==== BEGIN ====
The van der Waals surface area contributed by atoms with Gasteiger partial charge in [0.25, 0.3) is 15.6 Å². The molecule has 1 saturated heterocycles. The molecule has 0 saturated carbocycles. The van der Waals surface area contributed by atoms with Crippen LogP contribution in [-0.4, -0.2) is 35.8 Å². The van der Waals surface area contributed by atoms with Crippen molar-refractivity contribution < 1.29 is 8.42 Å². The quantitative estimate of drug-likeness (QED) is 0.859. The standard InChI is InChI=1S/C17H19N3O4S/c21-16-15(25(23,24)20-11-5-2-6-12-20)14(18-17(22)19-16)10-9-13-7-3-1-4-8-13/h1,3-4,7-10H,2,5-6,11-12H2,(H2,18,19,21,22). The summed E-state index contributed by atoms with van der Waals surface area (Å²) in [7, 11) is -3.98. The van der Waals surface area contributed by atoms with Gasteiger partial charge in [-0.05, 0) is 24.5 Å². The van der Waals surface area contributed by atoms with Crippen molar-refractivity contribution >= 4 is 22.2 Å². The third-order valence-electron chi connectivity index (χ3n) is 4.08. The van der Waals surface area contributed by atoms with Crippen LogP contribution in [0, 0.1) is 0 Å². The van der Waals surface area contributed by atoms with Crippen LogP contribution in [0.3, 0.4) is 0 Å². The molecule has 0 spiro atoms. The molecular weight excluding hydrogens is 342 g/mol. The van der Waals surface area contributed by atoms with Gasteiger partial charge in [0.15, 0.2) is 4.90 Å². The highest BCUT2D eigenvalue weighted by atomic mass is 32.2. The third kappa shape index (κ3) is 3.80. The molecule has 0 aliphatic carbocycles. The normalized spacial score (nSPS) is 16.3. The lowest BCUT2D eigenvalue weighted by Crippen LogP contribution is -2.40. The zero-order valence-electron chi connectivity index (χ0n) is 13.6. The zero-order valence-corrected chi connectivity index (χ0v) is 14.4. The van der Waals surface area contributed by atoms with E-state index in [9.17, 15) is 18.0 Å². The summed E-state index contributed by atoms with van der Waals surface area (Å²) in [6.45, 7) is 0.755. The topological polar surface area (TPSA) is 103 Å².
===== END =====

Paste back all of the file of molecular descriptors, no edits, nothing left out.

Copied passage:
The van der Waals surface area contributed by atoms with Gasteiger partial charge in [0.25, 0.3) is 15.6 Å². The molecule has 1 saturated heterocycles. The molecule has 0 saturated carbocycles. The van der Waals surface area contributed by atoms with Crippen LogP contribution in [-0.4, -0.2) is 35.8 Å². The van der Waals surface area contributed by atoms with Crippen molar-refractivity contribution < 1.29 is 8.42 Å². The quantitative estimate of drug-likeness (QED) is 0.859. The standard InChI is InChI=1S/C17H19N3O4S/c21-16-15(25(23,24)20-11-5-2-6-12-20)14(18-17(22)19-16)10-9-13-7-3-1-4-8-13/h1,3-4,7-10H,2,5-6,11-12H2,(H2,18,19,21,22). The summed E-state index contributed by atoms with van der Waals surface area (Å²) in [7, 11) is -3.98. The van der Waals surface area contributed by atoms with Gasteiger partial charge in [-0.05, 0) is 24.5 Å². The van der Waals surface area contributed by atoms with Crippen molar-refractivity contribution >= 4 is 22.2 Å². The third-order valence-electron chi connectivity index (χ3n) is 4.08. The van der Waals surface area contributed by atoms with Crippen LogP contribution in [0, 0.1) is 0 Å². The van der Waals surface area contributed by atoms with Crippen LogP contribution in [0.3, 0.4) is 0 Å². The molecule has 0 spiro atoms. The molecular weight excluding hydrogens is 342 g/mol. The van der Waals surface area contributed by atoms with Gasteiger partial charge in [0.15, 0.2) is 4.90 Å². The highest BCUT2D eigenvalue weighted by atomic mass is 32.2. The third kappa shape index (κ3) is 3.80. The molecule has 0 aliphatic carbocycles. The normalized spacial score (nSPS) is 16.3. The lowest BCUT2D eigenvalue weighted by Crippen LogP contribution is -2.40. The zero-order valence-electron chi connectivity index (χ0n) is 13.6. The zero-order valence-corrected chi connectivity index (χ0v) is 14.4. The van der Waals surface area contributed by atoms with E-state index in [9.17, 15) is 18.0 Å². The summed E-state index contributed by atoms with van der Waals surface area (Å²) in [6.45, 7) is 0.755. The topological polar surface area (TPSA) is 103 Å².